Understanding Trauma & Violence
Managing Trauma Impact


Why do I self-harm and what is the best way to stop?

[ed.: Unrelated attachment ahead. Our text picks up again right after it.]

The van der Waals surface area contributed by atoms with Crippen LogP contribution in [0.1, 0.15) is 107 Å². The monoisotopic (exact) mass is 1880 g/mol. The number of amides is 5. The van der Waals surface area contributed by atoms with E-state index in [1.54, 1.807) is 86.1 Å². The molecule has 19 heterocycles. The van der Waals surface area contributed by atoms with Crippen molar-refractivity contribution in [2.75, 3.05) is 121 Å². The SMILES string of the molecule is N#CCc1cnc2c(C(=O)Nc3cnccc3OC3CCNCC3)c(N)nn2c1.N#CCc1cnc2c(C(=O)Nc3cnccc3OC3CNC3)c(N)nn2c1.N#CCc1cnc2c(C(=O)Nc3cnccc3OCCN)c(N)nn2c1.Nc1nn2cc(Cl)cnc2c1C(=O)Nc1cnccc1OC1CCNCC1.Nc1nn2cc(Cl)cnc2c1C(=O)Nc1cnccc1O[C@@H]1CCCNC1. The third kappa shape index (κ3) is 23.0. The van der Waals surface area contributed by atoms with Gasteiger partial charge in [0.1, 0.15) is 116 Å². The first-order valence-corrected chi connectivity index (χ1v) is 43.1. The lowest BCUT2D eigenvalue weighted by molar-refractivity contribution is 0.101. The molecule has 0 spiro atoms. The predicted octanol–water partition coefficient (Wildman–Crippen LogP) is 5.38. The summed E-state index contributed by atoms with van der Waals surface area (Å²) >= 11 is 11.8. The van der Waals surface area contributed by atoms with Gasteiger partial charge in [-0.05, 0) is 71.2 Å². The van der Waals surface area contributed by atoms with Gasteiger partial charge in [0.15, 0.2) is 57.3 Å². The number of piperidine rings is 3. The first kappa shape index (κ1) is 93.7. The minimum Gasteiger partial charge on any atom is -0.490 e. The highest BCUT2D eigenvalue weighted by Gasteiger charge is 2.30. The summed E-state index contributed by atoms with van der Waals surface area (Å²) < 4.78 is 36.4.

First of all, talking about self-injury is really hard, so thank you for asking this question. We have asked our favorite psychiatrist to help answer this. We promise you, tons of other people are wondering the same thing. We believe in honest conversations about uncomfortable topics, ​but sometimes talking about self-injury can be triggering. If now is not a good time, bookmark this post for later. If you need help, The National Suicide Prevention Lifeline is available 24/7 at 800-273-8255. Let’s start with ground rules. Self-injury does not make you “crazy,” you aren’t “broken,” nor are you “just seeking attention.” These are all super unhelpful myths (or lies) from people who don’t understand how the brain works. I talk to people about self-injury as a “force quit.” When we have a ton of files open on our computer while also launching two new programs, the wires and messages can get crossed and the system can freeze. If you are like me, you sit there for a while in growing frustration, clicking wildly between windows, which only slows things down more. Then you hit “force quit” and the computer stops in its tracks and attempts to re-boot. While the human brain is much more complicated than a computer, we all have experiences that can lead to “crossed wires” making it challenging to process the stress and emotions of daily life. Our brains can get “stuck” and we literally don’t know what to do. Self-injury can become our “force quit” command. There is nothing wrong with seeking ways to “re-boot.” Everyone (and I mean everyone- yes even the most Zen person you know) has strategies for coping with his or her own processing jams. Concern comes when those strategies involve harming yourself. Talking to a professional about your specific wiring can be helpful. That said, there are other re-boot strategies to consider. I find tools from the Cornell Research Program on Self-Injury and Recovery to be a great place to start. See the link in our bio for more information. Their whole website is full of accurate and helpful info on healing from self-injury—I recommended them to many people in my practice. Hope and Healing, The Anonymous Psychiatrist

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